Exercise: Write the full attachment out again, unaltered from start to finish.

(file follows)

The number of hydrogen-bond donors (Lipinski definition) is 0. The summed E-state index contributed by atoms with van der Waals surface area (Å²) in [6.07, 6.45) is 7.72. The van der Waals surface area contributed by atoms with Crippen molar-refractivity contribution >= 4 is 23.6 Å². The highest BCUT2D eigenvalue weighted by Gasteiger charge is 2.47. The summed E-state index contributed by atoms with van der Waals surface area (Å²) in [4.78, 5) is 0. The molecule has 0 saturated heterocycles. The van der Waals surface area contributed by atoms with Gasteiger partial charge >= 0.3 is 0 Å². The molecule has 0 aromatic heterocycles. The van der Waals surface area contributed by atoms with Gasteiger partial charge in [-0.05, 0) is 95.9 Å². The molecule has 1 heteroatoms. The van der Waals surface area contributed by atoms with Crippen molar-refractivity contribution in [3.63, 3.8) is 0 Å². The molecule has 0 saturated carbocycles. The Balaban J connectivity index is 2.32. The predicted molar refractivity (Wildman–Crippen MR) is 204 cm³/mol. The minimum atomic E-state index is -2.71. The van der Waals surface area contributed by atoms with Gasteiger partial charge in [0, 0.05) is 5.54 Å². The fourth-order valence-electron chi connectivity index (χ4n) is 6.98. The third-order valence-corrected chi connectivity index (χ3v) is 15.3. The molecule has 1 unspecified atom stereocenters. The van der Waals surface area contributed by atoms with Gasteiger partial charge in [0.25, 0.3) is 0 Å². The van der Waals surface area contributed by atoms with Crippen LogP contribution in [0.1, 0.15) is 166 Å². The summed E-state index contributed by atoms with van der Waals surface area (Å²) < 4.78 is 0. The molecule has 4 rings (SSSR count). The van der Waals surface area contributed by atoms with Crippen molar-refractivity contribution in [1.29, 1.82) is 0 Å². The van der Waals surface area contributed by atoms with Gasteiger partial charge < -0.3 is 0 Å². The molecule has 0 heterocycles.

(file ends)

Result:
The number of hydrogen-bond donors (Lipinski definition) is 0. The summed E-state index contributed by atoms with van der Waals surface area (Å²) in [6.07, 6.45) is 7.72. The van der Waals surface area contributed by atoms with Crippen molar-refractivity contribution >= 4 is 23.6 Å². The highest BCUT2D eigenvalue weighted by Gasteiger charge is 2.47. The summed E-state index contributed by atoms with van der Waals surface area (Å²) in [4.78, 5) is 0. The molecule has 0 saturated heterocycles. The van der Waals surface area contributed by atoms with Gasteiger partial charge >= 0.3 is 0 Å². The molecule has 0 aromatic heterocycles. The van der Waals surface area contributed by atoms with Gasteiger partial charge in [-0.05, 0) is 95.9 Å². The molecule has 1 heteroatoms. The van der Waals surface area contributed by atoms with Crippen molar-refractivity contribution in [3.63, 3.8) is 0 Å². The molecule has 0 saturated carbocycles. The Balaban J connectivity index is 2.32. The predicted molar refractivity (Wildman–Crippen MR) is 204 cm³/mol. The minimum atomic E-state index is -2.71. The van der Waals surface area contributed by atoms with Gasteiger partial charge in [0, 0.05) is 5.54 Å². The fourth-order valence-electron chi connectivity index (χ4n) is 6.98. The third-order valence-corrected chi connectivity index (χ3v) is 15.3. The molecule has 1 unspecified atom stereocenters. The van der Waals surface area contributed by atoms with Gasteiger partial charge in [0.25, 0.3) is 0 Å². The van der Waals surface area contributed by atoms with Crippen LogP contribution in [0.1, 0.15) is 166 Å². The summed E-state index contributed by atoms with van der Waals surface area (Å²) < 4.78 is 0. The molecule has 4 rings (SSSR count). The van der Waals surface area contributed by atoms with Crippen molar-refractivity contribution in [1.29, 1.82) is 0 Å². The van der Waals surface area contributed by atoms with Gasteiger partial charge < -0.3 is 0 Å². The molecule has 0 heterocycles.